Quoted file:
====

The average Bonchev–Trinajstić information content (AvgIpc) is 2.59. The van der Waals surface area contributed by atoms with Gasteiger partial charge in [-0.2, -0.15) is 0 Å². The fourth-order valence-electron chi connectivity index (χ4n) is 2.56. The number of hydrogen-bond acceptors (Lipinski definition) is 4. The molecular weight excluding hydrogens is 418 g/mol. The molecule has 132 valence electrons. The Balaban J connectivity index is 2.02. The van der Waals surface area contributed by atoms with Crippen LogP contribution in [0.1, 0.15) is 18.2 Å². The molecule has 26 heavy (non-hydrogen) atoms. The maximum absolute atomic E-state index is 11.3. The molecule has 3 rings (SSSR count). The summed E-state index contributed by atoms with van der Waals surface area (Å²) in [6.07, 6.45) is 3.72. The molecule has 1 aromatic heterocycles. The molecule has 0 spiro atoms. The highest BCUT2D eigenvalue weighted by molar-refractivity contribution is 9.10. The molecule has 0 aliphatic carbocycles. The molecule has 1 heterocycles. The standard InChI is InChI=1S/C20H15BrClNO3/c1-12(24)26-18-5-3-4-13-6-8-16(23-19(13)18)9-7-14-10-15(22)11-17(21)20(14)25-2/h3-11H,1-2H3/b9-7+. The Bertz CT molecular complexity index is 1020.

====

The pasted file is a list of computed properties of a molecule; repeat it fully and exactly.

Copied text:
The average Bonchev–Trinajstić information content (AvgIpc) is 2.59. The van der Waals surface area contributed by atoms with Gasteiger partial charge in [-0.2, -0.15) is 0 Å². The fourth-order valence-electron chi connectivity index (χ4n) is 2.56. The number of hydrogen-bond acceptors (Lipinski definition) is 4. The molecular weight excluding hydrogens is 418 g/mol. The molecule has 132 valence electrons. The Balaban J connectivity index is 2.02. The van der Waals surface area contributed by atoms with Crippen LogP contribution in [0.1, 0.15) is 18.2 Å². The molecule has 26 heavy (non-hydrogen) atoms. The maximum absolute atomic E-state index is 11.3. The molecule has 3 rings (SSSR count). The summed E-state index contributed by atoms with van der Waals surface area (Å²) in [6.07, 6.45) is 3.72. The molecule has 1 aromatic heterocycles. The molecule has 0 spiro atoms. The highest BCUT2D eigenvalue weighted by molar-refractivity contribution is 9.10. The molecule has 0 aliphatic carbocycles. The molecule has 1 heterocycles. The standard InChI is InChI=1S/C20H15BrClNO3/c1-12(24)26-18-5-3-4-13-6-8-16(23-19(13)18)9-7-14-10-15(22)11-17(21)20(14)25-2/h3-11H,1-2H3/b9-7+. The Bertz CT molecular complexity index is 1020.